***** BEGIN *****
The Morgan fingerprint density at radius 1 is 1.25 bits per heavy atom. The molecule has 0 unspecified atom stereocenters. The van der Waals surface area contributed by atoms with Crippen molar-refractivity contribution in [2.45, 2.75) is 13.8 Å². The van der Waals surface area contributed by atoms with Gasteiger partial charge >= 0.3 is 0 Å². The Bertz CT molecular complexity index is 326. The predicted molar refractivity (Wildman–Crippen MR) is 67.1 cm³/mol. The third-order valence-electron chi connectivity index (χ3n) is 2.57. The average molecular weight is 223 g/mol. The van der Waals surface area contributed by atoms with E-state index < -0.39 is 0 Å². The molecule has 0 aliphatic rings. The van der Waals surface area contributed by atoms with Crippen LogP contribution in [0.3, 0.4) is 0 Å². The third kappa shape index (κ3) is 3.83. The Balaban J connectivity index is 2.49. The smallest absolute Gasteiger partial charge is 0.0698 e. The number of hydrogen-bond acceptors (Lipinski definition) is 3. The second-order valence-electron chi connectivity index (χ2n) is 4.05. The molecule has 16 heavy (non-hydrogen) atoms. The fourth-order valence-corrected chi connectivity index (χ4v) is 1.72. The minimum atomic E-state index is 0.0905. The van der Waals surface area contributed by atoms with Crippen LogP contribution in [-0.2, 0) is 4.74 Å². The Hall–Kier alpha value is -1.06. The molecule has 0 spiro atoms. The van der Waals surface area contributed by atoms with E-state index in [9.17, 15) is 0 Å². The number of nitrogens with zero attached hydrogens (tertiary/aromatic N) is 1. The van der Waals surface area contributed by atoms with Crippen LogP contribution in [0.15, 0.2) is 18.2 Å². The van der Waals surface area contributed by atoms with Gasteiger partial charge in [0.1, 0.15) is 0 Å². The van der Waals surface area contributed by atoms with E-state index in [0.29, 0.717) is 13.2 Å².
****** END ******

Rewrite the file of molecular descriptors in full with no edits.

The Morgan fingerprint density at radius 1 is 1.25 bits per heavy atom. The molecule has 0 unspecified atom stereocenters. The van der Waals surface area contributed by atoms with Crippen molar-refractivity contribution in [2.45, 2.75) is 13.8 Å². The van der Waals surface area contributed by atoms with Gasteiger partial charge >= 0.3 is 0 Å². The Bertz CT molecular complexity index is 326. The predicted molar refractivity (Wildman–Crippen MR) is 67.1 cm³/mol. The third-order valence-electron chi connectivity index (χ3n) is 2.57. The average molecular weight is 223 g/mol. The van der Waals surface area contributed by atoms with E-state index < -0.39 is 0 Å². The molecule has 0 aliphatic rings. The van der Waals surface area contributed by atoms with Crippen LogP contribution in [0.3, 0.4) is 0 Å². The third kappa shape index (κ3) is 3.83. The Balaban J connectivity index is 2.49. The smallest absolute Gasteiger partial charge is 0.0698 e. The number of hydrogen-bond acceptors (Lipinski definition) is 3. The second-order valence-electron chi connectivity index (χ2n) is 4.05. The molecule has 16 heavy (non-hydrogen) atoms. The fourth-order valence-corrected chi connectivity index (χ4v) is 1.72. The minimum atomic E-state index is 0.0905. The van der Waals surface area contributed by atoms with Crippen LogP contribution in [-0.2, 0) is 4.74 Å². The Hall–Kier alpha value is -1.06. The molecule has 0 spiro atoms. The van der Waals surface area contributed by atoms with E-state index in [9.17, 15) is 0 Å². The number of nitrogens with zero attached hydrogens (tertiary/aromatic N) is 1. The van der Waals surface area contributed by atoms with Crippen LogP contribution in [0.15, 0.2) is 18.2 Å². The van der Waals surface area contributed by atoms with Gasteiger partial charge in [0.1, 0.15) is 0 Å². The van der Waals surface area contributed by atoms with E-state index in [0.29, 0.717) is 13.2 Å².